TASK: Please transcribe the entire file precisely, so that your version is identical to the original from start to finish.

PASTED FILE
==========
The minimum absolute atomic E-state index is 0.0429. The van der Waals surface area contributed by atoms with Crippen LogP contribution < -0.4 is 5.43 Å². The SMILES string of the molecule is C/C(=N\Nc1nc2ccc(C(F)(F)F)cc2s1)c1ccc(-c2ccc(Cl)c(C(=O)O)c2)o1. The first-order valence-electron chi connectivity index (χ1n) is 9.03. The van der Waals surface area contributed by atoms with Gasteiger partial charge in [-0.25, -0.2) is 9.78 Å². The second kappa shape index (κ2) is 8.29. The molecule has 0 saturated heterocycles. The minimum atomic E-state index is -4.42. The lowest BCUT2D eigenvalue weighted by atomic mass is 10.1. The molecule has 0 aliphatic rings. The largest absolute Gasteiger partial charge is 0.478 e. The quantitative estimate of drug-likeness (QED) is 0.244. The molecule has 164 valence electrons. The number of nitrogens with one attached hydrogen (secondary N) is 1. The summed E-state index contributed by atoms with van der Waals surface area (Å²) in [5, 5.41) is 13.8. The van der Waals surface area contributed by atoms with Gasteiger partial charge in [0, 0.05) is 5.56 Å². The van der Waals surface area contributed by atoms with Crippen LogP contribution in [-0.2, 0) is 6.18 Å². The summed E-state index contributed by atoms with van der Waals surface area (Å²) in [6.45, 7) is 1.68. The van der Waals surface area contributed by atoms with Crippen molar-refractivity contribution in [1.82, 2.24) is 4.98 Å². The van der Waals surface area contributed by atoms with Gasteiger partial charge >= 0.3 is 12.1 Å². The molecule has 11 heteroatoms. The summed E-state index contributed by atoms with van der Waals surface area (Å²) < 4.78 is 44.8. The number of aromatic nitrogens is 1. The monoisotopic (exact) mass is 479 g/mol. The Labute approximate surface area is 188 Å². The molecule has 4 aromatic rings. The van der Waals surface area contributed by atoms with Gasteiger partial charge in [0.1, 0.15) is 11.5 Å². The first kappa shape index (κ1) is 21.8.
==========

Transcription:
The minimum absolute atomic E-state index is 0.0429. The van der Waals surface area contributed by atoms with Crippen LogP contribution < -0.4 is 5.43 Å². The SMILES string of the molecule is C/C(=N\Nc1nc2ccc(C(F)(F)F)cc2s1)c1ccc(-c2ccc(Cl)c(C(=O)O)c2)o1. The first-order valence-electron chi connectivity index (χ1n) is 9.03. The van der Waals surface area contributed by atoms with Gasteiger partial charge in [-0.25, -0.2) is 9.78 Å². The second kappa shape index (κ2) is 8.29. The molecule has 0 saturated heterocycles. The minimum atomic E-state index is -4.42. The lowest BCUT2D eigenvalue weighted by atomic mass is 10.1. The molecule has 0 aliphatic rings. The largest absolute Gasteiger partial charge is 0.478 e. The quantitative estimate of drug-likeness (QED) is 0.244. The molecule has 164 valence electrons. The number of nitrogens with one attached hydrogen (secondary N) is 1. The summed E-state index contributed by atoms with van der Waals surface area (Å²) in [5, 5.41) is 13.8. The van der Waals surface area contributed by atoms with Gasteiger partial charge in [0, 0.05) is 5.56 Å². The van der Waals surface area contributed by atoms with Crippen LogP contribution in [-0.2, 0) is 6.18 Å². The summed E-state index contributed by atoms with van der Waals surface area (Å²) in [6.45, 7) is 1.68. The van der Waals surface area contributed by atoms with Crippen molar-refractivity contribution in [1.82, 2.24) is 4.98 Å². The van der Waals surface area contributed by atoms with Gasteiger partial charge >= 0.3 is 12.1 Å². The molecule has 11 heteroatoms. The summed E-state index contributed by atoms with van der Waals surface area (Å²) < 4.78 is 44.8. The number of aromatic nitrogens is 1. The monoisotopic (exact) mass is 479 g/mol. The Labute approximate surface area is 188 Å². The molecule has 4 aromatic rings. The van der Waals surface area contributed by atoms with Gasteiger partial charge in [0.1, 0.15) is 11.5 Å². The first kappa shape index (κ1) is 21.8.